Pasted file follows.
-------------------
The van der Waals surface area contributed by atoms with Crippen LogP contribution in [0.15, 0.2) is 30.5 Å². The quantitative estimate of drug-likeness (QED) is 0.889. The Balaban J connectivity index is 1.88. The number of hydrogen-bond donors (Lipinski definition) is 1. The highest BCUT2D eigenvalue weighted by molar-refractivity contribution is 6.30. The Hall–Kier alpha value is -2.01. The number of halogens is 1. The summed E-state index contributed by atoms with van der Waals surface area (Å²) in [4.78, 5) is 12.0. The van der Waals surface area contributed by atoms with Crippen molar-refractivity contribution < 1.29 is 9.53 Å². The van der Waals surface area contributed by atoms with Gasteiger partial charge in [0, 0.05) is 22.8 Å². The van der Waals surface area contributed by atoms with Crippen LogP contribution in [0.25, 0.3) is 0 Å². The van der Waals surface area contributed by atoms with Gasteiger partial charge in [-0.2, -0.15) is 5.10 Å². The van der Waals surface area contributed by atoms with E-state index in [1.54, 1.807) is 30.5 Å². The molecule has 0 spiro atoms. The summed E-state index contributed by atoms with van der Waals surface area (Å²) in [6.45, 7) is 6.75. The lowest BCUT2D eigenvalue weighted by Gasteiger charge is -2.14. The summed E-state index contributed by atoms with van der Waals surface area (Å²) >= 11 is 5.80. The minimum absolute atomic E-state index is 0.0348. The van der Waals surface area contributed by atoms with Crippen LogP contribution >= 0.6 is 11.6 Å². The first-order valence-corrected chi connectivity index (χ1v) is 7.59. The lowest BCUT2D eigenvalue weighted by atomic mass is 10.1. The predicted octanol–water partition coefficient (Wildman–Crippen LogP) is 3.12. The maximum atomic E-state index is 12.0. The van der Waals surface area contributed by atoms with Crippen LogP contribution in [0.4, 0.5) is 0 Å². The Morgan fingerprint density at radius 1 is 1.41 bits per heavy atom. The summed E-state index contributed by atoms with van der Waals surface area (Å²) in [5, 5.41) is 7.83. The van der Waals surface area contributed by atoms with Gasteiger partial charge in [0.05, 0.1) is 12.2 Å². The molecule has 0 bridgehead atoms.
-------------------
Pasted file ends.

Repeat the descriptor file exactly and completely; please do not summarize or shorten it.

The van der Waals surface area contributed by atoms with Crippen LogP contribution in [0.15, 0.2) is 30.5 Å². The quantitative estimate of drug-likeness (QED) is 0.889. The Balaban J connectivity index is 1.88. The number of hydrogen-bond donors (Lipinski definition) is 1. The highest BCUT2D eigenvalue weighted by molar-refractivity contribution is 6.30. The Hall–Kier alpha value is -2.01. The number of halogens is 1. The summed E-state index contributed by atoms with van der Waals surface area (Å²) in [4.78, 5) is 12.0. The van der Waals surface area contributed by atoms with Crippen molar-refractivity contribution < 1.29 is 9.53 Å². The van der Waals surface area contributed by atoms with Gasteiger partial charge in [0, 0.05) is 22.8 Å². The van der Waals surface area contributed by atoms with Crippen LogP contribution in [0.25, 0.3) is 0 Å². The van der Waals surface area contributed by atoms with Gasteiger partial charge in [-0.2, -0.15) is 5.10 Å². The van der Waals surface area contributed by atoms with E-state index in [1.54, 1.807) is 30.5 Å². The molecule has 0 spiro atoms. The summed E-state index contributed by atoms with van der Waals surface area (Å²) in [6.45, 7) is 6.75. The lowest BCUT2D eigenvalue weighted by Gasteiger charge is -2.14. The summed E-state index contributed by atoms with van der Waals surface area (Å²) >= 11 is 5.80. The minimum absolute atomic E-state index is 0.0348. The van der Waals surface area contributed by atoms with Crippen LogP contribution >= 0.6 is 11.6 Å². The first-order valence-corrected chi connectivity index (χ1v) is 7.59. The lowest BCUT2D eigenvalue weighted by atomic mass is 10.1. The predicted octanol–water partition coefficient (Wildman–Crippen LogP) is 3.12. The maximum atomic E-state index is 12.0. The van der Waals surface area contributed by atoms with Crippen LogP contribution in [0.4, 0.5) is 0 Å². The Morgan fingerprint density at radius 1 is 1.41 bits per heavy atom. The summed E-state index contributed by atoms with van der Waals surface area (Å²) in [5, 5.41) is 7.83. The van der Waals surface area contributed by atoms with Gasteiger partial charge in [0.05, 0.1) is 12.2 Å². The molecule has 0 bridgehead atoms.